A Commuters Lot Is Not A Happy One

Words by: Andrew Williams


I recently joined the ranks of the commuter. Unless you live above your place of work we are all commuters. But I mean the real deal, not those fellows whose journey to work is within the M25, but a proper long distance yomp – 2.5hours door to door – if all goes to plan.

My new job takes me from London to Cambridge each day, featuring two changes of train, a tube ride and a 20 minute walk from the station to the office morning and night. The first day in I got soaked from the toes up thanks to a summer downpour – something we get a lot of in England.

When you consider the trial of will that is British public transport these days; then the need to lug laptops, blackberries, papers and gym kit back and forth; and finally factor in the changeable whether, it’s a tricky prospect maintaining standards of dress on a prolonged daily commute. No wonder most people abandon all attempts at style and dressing well, opting instead for comfort and convenience.

This last factor, convenience, is a particularly difficult urge to overcome. Having suffered a lengthy commute, I can well understand why some men, and many more women, choose to wear trainers over shoes to and from the office.

But footwear isn’t the only issue. Even before I started my long commute I began to despair of rucksacks. While useful for lugging kit around, with the added bonus of keeping your hands free, few items of apparel do more damage to a suit than a rucksack. These bags destroy shoulder pads and reduce even a well made suit to appearing like a cheap rag. The main problem is that the damage these bags do to a suit outlasts the mere wearing of the bag.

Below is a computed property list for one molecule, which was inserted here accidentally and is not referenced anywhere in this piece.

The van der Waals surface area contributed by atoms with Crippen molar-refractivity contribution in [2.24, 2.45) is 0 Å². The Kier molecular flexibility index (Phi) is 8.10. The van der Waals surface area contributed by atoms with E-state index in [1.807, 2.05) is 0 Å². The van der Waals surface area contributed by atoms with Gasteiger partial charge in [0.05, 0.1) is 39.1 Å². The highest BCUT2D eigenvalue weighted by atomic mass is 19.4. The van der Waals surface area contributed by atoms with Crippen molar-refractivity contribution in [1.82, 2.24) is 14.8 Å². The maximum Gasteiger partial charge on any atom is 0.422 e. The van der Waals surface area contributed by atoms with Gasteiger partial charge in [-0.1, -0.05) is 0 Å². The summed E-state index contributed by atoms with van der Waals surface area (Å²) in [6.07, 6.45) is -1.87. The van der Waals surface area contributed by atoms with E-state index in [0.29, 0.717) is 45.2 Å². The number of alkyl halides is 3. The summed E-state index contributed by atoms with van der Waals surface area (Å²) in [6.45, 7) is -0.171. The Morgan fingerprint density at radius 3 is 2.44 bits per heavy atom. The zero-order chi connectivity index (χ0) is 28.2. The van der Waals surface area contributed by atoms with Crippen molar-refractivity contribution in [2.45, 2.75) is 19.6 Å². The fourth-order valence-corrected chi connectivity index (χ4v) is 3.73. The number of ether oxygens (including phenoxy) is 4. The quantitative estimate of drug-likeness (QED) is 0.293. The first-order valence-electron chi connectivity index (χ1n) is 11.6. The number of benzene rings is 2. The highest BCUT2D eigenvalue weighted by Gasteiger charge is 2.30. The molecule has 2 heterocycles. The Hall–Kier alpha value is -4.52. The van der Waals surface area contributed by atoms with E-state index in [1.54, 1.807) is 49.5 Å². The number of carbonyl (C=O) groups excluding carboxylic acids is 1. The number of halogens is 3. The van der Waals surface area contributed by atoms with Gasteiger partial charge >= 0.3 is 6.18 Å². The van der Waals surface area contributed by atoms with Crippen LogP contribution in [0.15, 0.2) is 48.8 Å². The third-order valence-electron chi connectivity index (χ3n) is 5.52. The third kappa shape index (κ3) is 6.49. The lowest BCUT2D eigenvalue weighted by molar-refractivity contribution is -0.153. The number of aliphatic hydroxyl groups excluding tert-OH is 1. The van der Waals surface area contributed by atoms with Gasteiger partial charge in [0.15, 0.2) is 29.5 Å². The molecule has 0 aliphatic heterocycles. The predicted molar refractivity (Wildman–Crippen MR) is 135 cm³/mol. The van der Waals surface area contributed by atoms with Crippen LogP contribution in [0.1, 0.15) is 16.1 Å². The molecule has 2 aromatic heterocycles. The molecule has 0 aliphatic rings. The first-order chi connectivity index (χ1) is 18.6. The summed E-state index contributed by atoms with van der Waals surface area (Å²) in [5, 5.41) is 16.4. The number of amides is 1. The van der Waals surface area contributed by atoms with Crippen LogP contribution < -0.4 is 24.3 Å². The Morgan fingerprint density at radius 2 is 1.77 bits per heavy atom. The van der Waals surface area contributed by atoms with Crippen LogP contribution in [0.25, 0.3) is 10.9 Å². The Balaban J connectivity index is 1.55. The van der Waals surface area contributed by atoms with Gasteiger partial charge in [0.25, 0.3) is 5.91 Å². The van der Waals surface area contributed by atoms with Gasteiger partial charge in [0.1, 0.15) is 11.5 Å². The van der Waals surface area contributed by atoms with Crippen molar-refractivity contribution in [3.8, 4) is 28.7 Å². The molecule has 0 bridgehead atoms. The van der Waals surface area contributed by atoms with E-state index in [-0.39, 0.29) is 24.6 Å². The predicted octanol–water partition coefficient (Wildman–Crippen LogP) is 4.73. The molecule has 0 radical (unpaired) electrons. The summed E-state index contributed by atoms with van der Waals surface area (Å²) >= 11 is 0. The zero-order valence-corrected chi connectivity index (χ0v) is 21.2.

But it is possible to commuter proof your working wardrobe. For me that started with the purchase of an Ally Capellino Timothy Tote.  This low key London label is the brainchild of Alison Lloyd and first launched back in 1980. Their range of bags and accessories have a minimalist industrial aesthetic, which coupled to pleasing design tweaks makes them highly original. They’re not cheap but they are well made and wonderfully practical. But, whichever brand you opt for a Tote is a shrewd investment.


The next step in my wardrobe reappraisal is footwear. This is a subject I touched on briefly in an earlier unrelated post. When last in Rome I noticed that during wet winter months the males out there substitute their slim Blake Stitched shoes for more robust forms with rubber soles. I’d planned a shift to such footwear for high winter but that investment in stouter shoes, in particular Dainite soled shoes, will be brought forward. As to sources, Herring Shoe do a nice range which maintain the elegance of a classic dress shoe with the practicality of either a rubber insert or complete Dainite sole.

A commuter’s lot is not a happy one, but it doesn’t have to be uncomfortable or inelegant. Happy trails.